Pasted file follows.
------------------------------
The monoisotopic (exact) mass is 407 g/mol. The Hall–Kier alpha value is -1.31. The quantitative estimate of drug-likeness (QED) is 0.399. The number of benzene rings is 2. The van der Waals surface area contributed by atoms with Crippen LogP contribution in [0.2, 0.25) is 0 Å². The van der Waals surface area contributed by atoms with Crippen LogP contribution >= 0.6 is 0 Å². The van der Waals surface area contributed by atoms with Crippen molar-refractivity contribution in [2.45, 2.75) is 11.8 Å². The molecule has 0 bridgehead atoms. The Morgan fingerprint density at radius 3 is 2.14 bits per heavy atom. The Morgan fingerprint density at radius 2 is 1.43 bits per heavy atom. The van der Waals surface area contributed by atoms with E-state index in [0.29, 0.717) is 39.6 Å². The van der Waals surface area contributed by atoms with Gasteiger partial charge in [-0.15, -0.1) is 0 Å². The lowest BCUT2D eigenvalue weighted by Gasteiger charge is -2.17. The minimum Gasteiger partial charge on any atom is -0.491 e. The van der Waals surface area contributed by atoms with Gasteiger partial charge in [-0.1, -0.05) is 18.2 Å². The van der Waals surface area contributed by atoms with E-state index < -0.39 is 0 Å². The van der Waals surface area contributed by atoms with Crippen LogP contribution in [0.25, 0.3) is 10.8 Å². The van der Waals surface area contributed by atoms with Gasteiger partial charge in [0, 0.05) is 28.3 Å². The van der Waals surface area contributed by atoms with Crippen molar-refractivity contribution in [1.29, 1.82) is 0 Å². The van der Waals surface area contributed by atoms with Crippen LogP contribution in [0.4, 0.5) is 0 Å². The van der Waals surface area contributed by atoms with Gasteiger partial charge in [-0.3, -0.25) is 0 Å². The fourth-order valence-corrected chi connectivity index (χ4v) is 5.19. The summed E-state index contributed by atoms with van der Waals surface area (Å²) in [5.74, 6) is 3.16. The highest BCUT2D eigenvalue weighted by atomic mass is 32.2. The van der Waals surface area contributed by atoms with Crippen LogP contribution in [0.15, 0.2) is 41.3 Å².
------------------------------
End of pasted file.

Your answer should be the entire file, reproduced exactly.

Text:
The monoisotopic (exact) mass is 407 g/mol. The Hall–Kier alpha value is -1.31. The quantitative estimate of drug-likeness (QED) is 0.399. The number of benzene rings is 2. The van der Waals surface area contributed by atoms with Crippen LogP contribution in [0.2, 0.25) is 0 Å². The van der Waals surface area contributed by atoms with Crippen LogP contribution >= 0.6 is 0 Å². The van der Waals surface area contributed by atoms with Crippen molar-refractivity contribution in [2.45, 2.75) is 11.8 Å². The molecule has 0 bridgehead atoms. The Morgan fingerprint density at radius 3 is 2.14 bits per heavy atom. The Morgan fingerprint density at radius 2 is 1.43 bits per heavy atom. The van der Waals surface area contributed by atoms with E-state index in [0.29, 0.717) is 39.6 Å². The van der Waals surface area contributed by atoms with Gasteiger partial charge in [-0.15, -0.1) is 0 Å². The lowest BCUT2D eigenvalue weighted by Gasteiger charge is -2.17. The minimum Gasteiger partial charge on any atom is -0.491 e. The van der Waals surface area contributed by atoms with Gasteiger partial charge in [-0.1, -0.05) is 18.2 Å². The van der Waals surface area contributed by atoms with E-state index < -0.39 is 0 Å². The van der Waals surface area contributed by atoms with Crippen LogP contribution in [0.25, 0.3) is 10.8 Å². The van der Waals surface area contributed by atoms with Gasteiger partial charge in [0, 0.05) is 28.3 Å². The van der Waals surface area contributed by atoms with Crippen molar-refractivity contribution in [1.29, 1.82) is 0 Å². The van der Waals surface area contributed by atoms with Crippen LogP contribution in [0.4, 0.5) is 0 Å². The van der Waals surface area contributed by atoms with Gasteiger partial charge in [-0.3, -0.25) is 0 Å². The fourth-order valence-corrected chi connectivity index (χ4v) is 5.19. The summed E-state index contributed by atoms with van der Waals surface area (Å²) in [5.74, 6) is 3.16. The highest BCUT2D eigenvalue weighted by atomic mass is 32.2. The van der Waals surface area contributed by atoms with Crippen LogP contribution in [0.15, 0.2) is 41.3 Å².